The negative of each spectral band of some satellite images was found with a general purpose computer, assigning to each pixel value its corresponding complement value. The new negative bands were added to the original ones and the resulting compound image was classified using an interactive processing system. For this study four Landsat images of some Mexican states were used. The resulting classifications were evaluated and found to be better than those using only the original bands. In the preclassification stage an algorithm was used to find the optimum divergence channel set and some of the negative bands were chosen by the computer. The classification accuracy was higher on the compound images, specially on those classes that are very similar. In order to define training fields needed for the classification, triplets of bands were displayed on a screen using three colors. Photointerpreters found that the use of negative bands affords the user an opportunity to distinguish control points as different classes in an easier manner. This method simplifies the selection as also the localization of the training fields. Some interesting results were found:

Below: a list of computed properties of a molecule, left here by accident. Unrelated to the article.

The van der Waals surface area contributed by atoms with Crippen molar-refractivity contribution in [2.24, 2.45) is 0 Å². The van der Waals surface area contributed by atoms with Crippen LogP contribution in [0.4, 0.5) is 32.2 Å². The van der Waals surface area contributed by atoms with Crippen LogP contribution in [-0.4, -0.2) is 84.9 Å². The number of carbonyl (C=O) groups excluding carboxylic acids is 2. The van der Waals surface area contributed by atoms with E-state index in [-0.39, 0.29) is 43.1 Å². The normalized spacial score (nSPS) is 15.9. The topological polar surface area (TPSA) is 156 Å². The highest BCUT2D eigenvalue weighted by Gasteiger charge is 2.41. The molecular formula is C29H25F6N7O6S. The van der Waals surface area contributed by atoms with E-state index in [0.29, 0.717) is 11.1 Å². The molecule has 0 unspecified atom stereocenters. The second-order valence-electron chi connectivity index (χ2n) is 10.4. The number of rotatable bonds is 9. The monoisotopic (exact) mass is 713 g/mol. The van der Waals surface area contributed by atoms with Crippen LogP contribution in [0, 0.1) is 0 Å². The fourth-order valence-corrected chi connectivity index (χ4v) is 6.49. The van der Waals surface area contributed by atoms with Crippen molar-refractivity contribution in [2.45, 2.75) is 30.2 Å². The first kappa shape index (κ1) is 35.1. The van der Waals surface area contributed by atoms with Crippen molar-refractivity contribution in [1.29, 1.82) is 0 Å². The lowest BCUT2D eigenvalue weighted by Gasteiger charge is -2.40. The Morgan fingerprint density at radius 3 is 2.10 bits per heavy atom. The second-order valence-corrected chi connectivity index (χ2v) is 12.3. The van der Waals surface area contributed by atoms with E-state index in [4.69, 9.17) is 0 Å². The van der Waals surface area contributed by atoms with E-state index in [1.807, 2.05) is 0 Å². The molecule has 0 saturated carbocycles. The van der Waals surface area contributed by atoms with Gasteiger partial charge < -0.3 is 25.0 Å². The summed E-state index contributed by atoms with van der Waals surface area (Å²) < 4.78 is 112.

i) Crops and woods are usually shown in a same color and sometimes it is very difficult to distinguish them. Displaying the corresponding negative bands, they do not appear in different intensity but in different colors.
ii) Water quality is sometimes difficult to be noticed because of its slightly different dark tones. Using the negative bands the difference between light tones, and therefore the different water qualities, were easily detected.
iii) On some zones where cities are located, the streets are easily identified on the negative displayed image. A high-road was only seen on the negative displayed image.
The results of this study show that the use of both positive and negative bands allow the photointerpreters to extract more information of an image than using the conventional bands.
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